t(14;18)(q32;q21) [22] 5'BCL2::3'IGH [20] der(14) [20] 30% of HIV-associated DLBCL [23] Unknown Poor prognosis in the setting of DLBCL and HIV infection [22] Unknown

Individual Region Genomic Gain/Loss/LOH

None of the lymphomas associated with HIV infection display specific individual region genomic gains, losses or regions of loss of heterozygosity.

Characteristic Chromosomal Patterns

No lymphomas associated with HIV infection display characteristic chromosomal-level changes.

Gene Mutations (SNV/INDEL)

Gene; Genetic Alteration Presumed Mechanism (Tumor Suppressor Gene [TSG] / Oncogene / Other) Prevalence (COSMIC / TCGA / Other) Diagnostic Significance (Yes, No or Unknown) Prognostic Significance (Yes, No or Unknown) Therapeutic Significance (Yes, No or Unknown)
TP53 [8][16]; SNV leading to missense or nonsense mutations TSG 37% of HIV-related lymphomas [21] Unknown Unknown in lymphomas associated with HIV infection Unknown
BCL-6; SNV in the 5' noncoding region of BCL-2 [24] Oncogene 58% of HIV-related lymphomas [24] Unknown Unknown in lymphomas associated with HIV infection Unknown
PAX5, RHO/TTF, PIM1: mutation occurs in 5' untranslated region overlapping with coding sequences [14] Oncogene 50% of HIV-related lymphomas [14] Unknown Unknown in lymphomas associated with HIV infection Unknown
Ras family; activation of Ras family proto-oncogenesis by SNVs at codons 12,13, and 61 [21] Oncogene Infrequent [21] Unknown Unknown in lymphomas associated with HIV infection Unknown
ID3, TCF3, CCND1: [8] SNV leading to missense, nonsense, splice-site mutations Oncogene 67% of HIV-associated Burkitt lymphoma [8] Unknown Unknown in lymphomas associated with HIV infection Unknown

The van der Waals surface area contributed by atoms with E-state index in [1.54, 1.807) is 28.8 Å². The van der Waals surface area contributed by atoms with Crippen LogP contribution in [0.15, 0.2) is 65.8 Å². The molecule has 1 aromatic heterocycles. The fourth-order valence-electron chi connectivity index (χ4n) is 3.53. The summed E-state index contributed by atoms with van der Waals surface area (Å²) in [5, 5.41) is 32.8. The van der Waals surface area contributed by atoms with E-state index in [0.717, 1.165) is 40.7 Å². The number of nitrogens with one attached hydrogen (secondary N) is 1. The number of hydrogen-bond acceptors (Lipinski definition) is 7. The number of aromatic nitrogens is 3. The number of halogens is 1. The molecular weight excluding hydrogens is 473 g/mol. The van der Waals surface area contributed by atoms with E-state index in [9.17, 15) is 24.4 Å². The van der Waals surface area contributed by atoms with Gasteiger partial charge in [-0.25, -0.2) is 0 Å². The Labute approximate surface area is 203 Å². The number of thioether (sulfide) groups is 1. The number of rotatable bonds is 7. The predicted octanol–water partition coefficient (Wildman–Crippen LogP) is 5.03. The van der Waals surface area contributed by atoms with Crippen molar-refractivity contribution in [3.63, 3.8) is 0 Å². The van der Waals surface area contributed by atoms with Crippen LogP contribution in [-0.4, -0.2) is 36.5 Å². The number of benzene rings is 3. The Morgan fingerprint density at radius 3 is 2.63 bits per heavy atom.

Epigenomic Alterations

None of the lymphomas associated with HIV infection display characteristic epigenomic alterations.

Genes and Main Pathways Involved

The main pathways involved in HIV-driven lymphomagenesis are described below:

Pathway Pathophysiologic Outcome
NF-κB signaling In HIV-infected lymphoid cells, co-infection with EBV activates the NF-κB pathway via LMP-1, resulting in increased cell growth and decreased p53-induced apoptosis. In parallel apoptosis is also abrogated by enhanced expression of anti-apoptic proteins BCL2 and A20. [25]
pRb2/p130 signaling HIV-1 TaT binds to pRb2/p130, resulting in inactivation of its oncosuppressive features. This ultimately leads to the induction of oncogenes needed to proceed through the cell cycle including p107, cyclin A, and cyclin B. [23][26][27]
DNA polymerase β HIV-1 TaT protein interacts with cellular transcription factors to increase the steady-state levels of DNA polymerase β in B-cells, resulting in increased and potentially oncogenic DNA recombination, leading to the development of lymphoma. [23][28]
PI3K/Akt signaling activation The presence of HIV-1 matrix protein variant p17 has been demonstrated to activate the PI3K/Akt signaling pathway, resulting in increased B-cell proliferation. [29] S75X variants also upregulated LMP-1 expression, contributing to EBV-induced cell proliferation. [30]
bFGF and VEGF-A; Activating mutations HIV1-TaT enhances the angiogenic activities of bFGF and VEGF-A, also activates the VEGF receptor 2 in HIV-related cancers, and results in development of HHV-8-related malignancies in the setting of HIV infection. Furthermore, viral IL-6, encoded by HHV-8, stimulates B cell growth and angiogenesis via VEGF-A in primary effusion lymphoma and KSHV-associated multicentric Castleman disease. [31]
VCAM-1, E-selectin, ICAM-1 induction HIV-1 TaT can induce cell surface expression of vascular cell adhesion molecule-1 (VCAM-1) and E-selectin and concurrently increase the expression of ICAM-1. This results in increased lymphoma cells migration and adhesion to endothelial cells in the context of Burkitt and primary effusion lymphomas. [32]
LMP-1 induction via IL-10 overexpression with suppression of T-cells and macrophages HIV-1 TaT can induce IL-10 gene expression, which contributes to oncogenicity of EBV by inducing LMP-1, in addition to causing immunosuppression of T-cells and macrophages. [33][34]

Genetic Diagnostic Testing Methods

  • Fluorescence in situ hybridization (FISH)
  • Chromosome analysis
  • NGS

Familial Forms


Additional Information



Diffuse Large B-cell Lymphoma, Not Otherwise Specified

Burkitt Lymphoma

Plasmablastic Lymphoma

Hodgkin Lymphomas

Primary Diffuse Large B-Cell Lymphoma of the CNS